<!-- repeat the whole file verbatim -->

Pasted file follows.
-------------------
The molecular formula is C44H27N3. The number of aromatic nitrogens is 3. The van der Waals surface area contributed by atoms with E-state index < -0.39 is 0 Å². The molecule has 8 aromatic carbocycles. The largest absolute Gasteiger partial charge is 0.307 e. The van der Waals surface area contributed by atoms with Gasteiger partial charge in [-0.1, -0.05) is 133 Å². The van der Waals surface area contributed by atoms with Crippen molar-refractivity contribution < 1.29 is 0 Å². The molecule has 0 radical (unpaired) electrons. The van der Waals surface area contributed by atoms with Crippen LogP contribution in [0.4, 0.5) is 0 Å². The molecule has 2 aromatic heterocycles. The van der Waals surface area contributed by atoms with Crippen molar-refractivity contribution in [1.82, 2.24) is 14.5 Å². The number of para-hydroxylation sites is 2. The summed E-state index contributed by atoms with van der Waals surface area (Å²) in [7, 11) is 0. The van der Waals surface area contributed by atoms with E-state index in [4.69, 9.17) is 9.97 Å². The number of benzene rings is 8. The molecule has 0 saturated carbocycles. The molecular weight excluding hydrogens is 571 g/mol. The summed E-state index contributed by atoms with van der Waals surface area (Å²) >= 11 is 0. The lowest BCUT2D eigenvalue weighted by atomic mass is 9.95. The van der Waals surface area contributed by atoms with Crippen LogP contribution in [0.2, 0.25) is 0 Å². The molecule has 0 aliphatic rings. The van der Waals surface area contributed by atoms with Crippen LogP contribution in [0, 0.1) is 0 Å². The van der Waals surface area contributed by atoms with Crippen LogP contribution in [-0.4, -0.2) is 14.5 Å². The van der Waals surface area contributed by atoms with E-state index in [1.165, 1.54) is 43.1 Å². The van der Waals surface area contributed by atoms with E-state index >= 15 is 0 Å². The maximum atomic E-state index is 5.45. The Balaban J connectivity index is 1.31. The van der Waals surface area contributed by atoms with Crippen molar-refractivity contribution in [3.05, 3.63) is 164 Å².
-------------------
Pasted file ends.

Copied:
The molecular formula is C44H27N3. The number of aromatic nitrogens is 3. The van der Waals surface area contributed by atoms with E-state index < -0.39 is 0 Å². The molecule has 8 aromatic carbocycles. The largest absolute Gasteiger partial charge is 0.307 e. The van der Waals surface area contributed by atoms with Gasteiger partial charge in [-0.1, -0.05) is 133 Å². The van der Waals surface area contributed by atoms with Crippen molar-refractivity contribution < 1.29 is 0 Å². The molecule has 0 radical (unpaired) electrons. The van der Waals surface area contributed by atoms with Crippen LogP contribution in [0.4, 0.5) is 0 Å². The molecule has 2 aromatic heterocycles. The van der Waals surface area contributed by atoms with Crippen molar-refractivity contribution in [1.82, 2.24) is 14.5 Å². The number of para-hydroxylation sites is 2. The summed E-state index contributed by atoms with van der Waals surface area (Å²) in [7, 11) is 0. The van der Waals surface area contributed by atoms with E-state index in [4.69, 9.17) is 9.97 Å². The number of benzene rings is 8. The molecule has 0 saturated carbocycles. The molecular weight excluding hydrogens is 571 g/mol. The summed E-state index contributed by atoms with van der Waals surface area (Å²) >= 11 is 0. The lowest BCUT2D eigenvalue weighted by atomic mass is 9.95. The van der Waals surface area contributed by atoms with Crippen LogP contribution in [0.2, 0.25) is 0 Å². The molecule has 0 aliphatic rings. The van der Waals surface area contributed by atoms with Crippen LogP contribution in [0, 0.1) is 0 Å². The van der Waals surface area contributed by atoms with Crippen LogP contribution in [-0.4, -0.2) is 14.5 Å². The van der Waals surface area contributed by atoms with E-state index in [1.165, 1.54) is 43.1 Å². The van der Waals surface area contributed by atoms with E-state index >= 15 is 0 Å². The maximum atomic E-state index is 5.45. The Balaban J connectivity index is 1.31. The van der Waals surface area contributed by atoms with Crippen molar-refractivity contribution in [3.05, 3.63) is 164 Å².